Each example is based upon data collected from ten lenses treated in identical manner. As is shown by the data provided in Table II, taking the average for each concentration, the subject solutions and methods for treating lenses provided comparable protein removal to that of the Control solution (which including the use of enzymatic cleaning), although there is reduced activity at lower concentrations. In addition to providing excellent cleaning, the subject solution also provided comparable disinfection as the Control solution.
This example further illustrates the subject invention, by testing additional phosphonic acid compounds for preventing or removing protein deposits from lenses. Using the in-vitro protein deposit procedure described above in Example 2, soft hydrogel lenses (FDA group III, bufilcon A) were subjected to protein deposits followed by treatment with various test solutions similar to the solution described in Table I above, except including various phosphonic acid compounds in various amounts. Once subjected to protein deposits, the lenses were subjected to treatment with either one of the subject solutions or the Positive Control (Comparative) solution, again consisting of ReNu ® MPS with ReNu ® 1 step enzymatic tablets comprising subtilisin, sodium carbonate, sodium chloride, and boric acid. Following such treatment, the lenses were evaluated using microscopic image analysis to determine the amount of protein removed as a result of treatment. As described above, the microscopic image analysis consisted of digitally photographing the lenses and analyzing surface debris by gray scale image analysis in which each lens is placed under a microscope having a "dark field" background and lincident light is passed through the lens. A digital image of the illuminated lens was obtained and the pixels were counted/separated based on their light intensities. The density value of the lenses treated with a test solution was compared with that of lenses treated with the Positive Control solution. From this data, the relative protein removal for each lens was determined. The results of this evaluation are provided in Table III, which shows the percent change in pixel density. The Table shows (1) the percent change in pixel density employing a subject solution containing a given phosphonic acid compound, (2) the percent change in pixel density employing a comparative enzymatic solution, and, in the last column, (3) the relative percent change in pixel density comparing (1) to (2). The compounds in Table III showed protein-removal activity by a test result meeting at least one of two criteria: (1) showing a relative percent change of about 80 percent or greater, and/or (2) showing a percent change with the compound of greater than 15 percent The average value of percent change for the negative control (ReNu(MPS solution) was about 15 percent.
TABLE III______________________________________ Relative % % Change Wt. % Change % Com- (w/v) with Change poundTest Com- Com- with ToNo. Phosphonic Compound* pound pound Enzyme Control______________________________________ 1 1-hydroxyethylidine-1,1- 0.075 10 6 167diphosphonic acid, tetraNasalt 2 Methylenediphosphonic 0.10 10 6 167acid triNa salt, tetrahyd. 3 2-Methylbenzylphosphonic 0.10 27 18 150acid 4 1-hydroxyethylidine-1,1- 0.030 8 6 133diphosphonic acid, tetraNasalt 5 Methylenediphosphonic 0.01 8 6 133acid triNa salt, tetrahyd. 6 2-aminoethylphosphonic 0.10 23 19 121acid 7 2-aminoethylphosphonic 0.01 23 19 121acid 8 2-Methylbenzylphosphonic 1.10 53 58 91acid 9 1-hydroxyethylidine-1,1- 0.030 30 33 91diphosphonic acid,tetraNa salt10 1-hydroxyethylidine-1,1- 0.015 5 6 83diphosphonic acid,tetraNa salt11 1-hydroxyethylidine-1,1- 0.003 27 33 82diphosphonic acid,tetraNa salt12 Aminomethanephosphonic 0.10 26 32 81acid13 (4-Aminobenzyl) 0.10 26 39 67phosphonic acid14 Phosphonoacetic acid 0.01 24 37 6515 DL-2-Amino-4- 0.10 18 28 64phosphonobutyric acid16 n-Decanephosphonic acid 0.10 20 32 6317 Phosphonoacetic acid 0.10 23 37 6218 Benzyl phosphonic acid 0.10 19 31 6119 1-hydroxyethylidine-1,1- 0.003 20 34 59diphosphonic acid,tetraNa salt20 2-Phosponopropionic acid 0.10 18 31 584-Phosphonobutyric acid 0.10 17 31 5522 hexamethylenediametetra 0.10 27 53 51(methylenephosphonicacid), hexapotassium salt23 Phosphonoacetic acid 0.10 14 28 5024 Aminomethanephosphonic 0.10 14 32 44acid25 2-Phosphonobutyric acid 0.10 11 31 3526 diethylenetriaminepenta 0.10 18 53 34(methylenephosphonicacid), hexasodium salt27 methylene diphosphonic 0.10 10 31 32acid28 3-Phosphonopropionic 0.10 8 28 29acid______________________________________ *All Compounds in Table III are commercially availiable, for example, Compounds 1, 4, 9, 10, 11, and 19 are commercially available from Monsant Co. (St. Louis); Compounds 2, 5, and 13 are commercially available from Aldrich Co. (Wisconsin); Compounds 3, 5, 12, and 24 are commercially available from Lancaster Co. (Pennsylvania); Compounds 14, 17, and 23 are commercially available from Sigma Chemical Co. (St. Louis); and Compounds 20, 21, 25, 27 and 28 are commercially available from Oakwood Research Chemicals (South Carolina).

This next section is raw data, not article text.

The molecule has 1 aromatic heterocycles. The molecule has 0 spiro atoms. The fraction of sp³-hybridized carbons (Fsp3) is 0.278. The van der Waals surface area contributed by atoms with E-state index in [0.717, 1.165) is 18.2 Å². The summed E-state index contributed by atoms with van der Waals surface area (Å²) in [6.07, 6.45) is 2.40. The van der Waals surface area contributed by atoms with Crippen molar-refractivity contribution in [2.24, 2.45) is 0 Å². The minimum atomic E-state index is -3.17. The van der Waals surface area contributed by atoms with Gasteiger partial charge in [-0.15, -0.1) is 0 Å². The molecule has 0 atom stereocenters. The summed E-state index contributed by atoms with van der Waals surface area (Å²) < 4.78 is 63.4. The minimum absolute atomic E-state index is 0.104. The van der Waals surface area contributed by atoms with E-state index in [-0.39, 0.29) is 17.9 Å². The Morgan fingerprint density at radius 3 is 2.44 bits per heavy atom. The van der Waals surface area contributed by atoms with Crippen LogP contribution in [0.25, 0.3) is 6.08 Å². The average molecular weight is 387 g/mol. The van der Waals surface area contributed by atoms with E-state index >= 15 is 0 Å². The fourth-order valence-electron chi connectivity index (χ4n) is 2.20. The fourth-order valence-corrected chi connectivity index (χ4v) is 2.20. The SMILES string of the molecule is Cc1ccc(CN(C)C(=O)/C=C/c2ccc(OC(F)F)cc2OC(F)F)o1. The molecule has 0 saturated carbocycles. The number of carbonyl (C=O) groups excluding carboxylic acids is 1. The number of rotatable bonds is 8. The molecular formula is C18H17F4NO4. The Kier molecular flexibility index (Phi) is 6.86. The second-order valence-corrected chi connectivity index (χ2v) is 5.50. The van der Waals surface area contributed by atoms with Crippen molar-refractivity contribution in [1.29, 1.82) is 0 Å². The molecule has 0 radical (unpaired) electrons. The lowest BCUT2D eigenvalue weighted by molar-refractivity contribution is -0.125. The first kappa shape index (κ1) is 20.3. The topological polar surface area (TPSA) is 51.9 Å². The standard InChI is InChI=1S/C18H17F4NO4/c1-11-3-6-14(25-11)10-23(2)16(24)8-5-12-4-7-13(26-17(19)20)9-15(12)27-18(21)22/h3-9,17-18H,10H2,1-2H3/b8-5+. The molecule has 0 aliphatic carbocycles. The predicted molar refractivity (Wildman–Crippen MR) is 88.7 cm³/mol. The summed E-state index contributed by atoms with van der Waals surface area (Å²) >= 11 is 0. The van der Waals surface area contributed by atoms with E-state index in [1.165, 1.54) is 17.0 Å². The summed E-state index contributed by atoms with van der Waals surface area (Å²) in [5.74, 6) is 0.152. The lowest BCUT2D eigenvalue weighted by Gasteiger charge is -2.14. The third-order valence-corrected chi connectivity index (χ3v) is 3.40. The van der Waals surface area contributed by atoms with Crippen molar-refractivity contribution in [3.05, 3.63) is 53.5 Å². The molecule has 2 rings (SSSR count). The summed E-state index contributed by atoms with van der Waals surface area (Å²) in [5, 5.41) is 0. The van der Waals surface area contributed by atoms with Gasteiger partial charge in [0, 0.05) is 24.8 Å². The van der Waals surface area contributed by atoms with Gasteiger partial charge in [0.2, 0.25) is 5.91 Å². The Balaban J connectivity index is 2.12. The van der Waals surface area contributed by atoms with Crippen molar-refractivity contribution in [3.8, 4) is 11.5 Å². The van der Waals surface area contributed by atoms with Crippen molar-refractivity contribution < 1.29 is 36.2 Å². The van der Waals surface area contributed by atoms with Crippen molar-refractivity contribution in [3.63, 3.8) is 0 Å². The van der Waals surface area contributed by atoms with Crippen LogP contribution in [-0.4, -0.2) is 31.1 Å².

As is shown by the data provided in Table III, the subject solutions with phosphonic acid compounds, and methods for treating lenses therewith, provided protein removal better than the Negative Control in at least one test score. Selected or preferred compounds provided protein removal comparable to, or even better than, that of the Positive Control solution that employed an enzymatic cleaning agent.
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|U.S. Classification||510/112, 510/383, 510/436|
|International Classification||G02C, C11D3/06, A61L, A61L12/14, C11D3/00, C11D7/36|
|Cooperative Classification||C11D3/0078, C11D7/36, A61L12/14|
|European Classification||A61L12/14, C11D7/36, C11D3/00B16|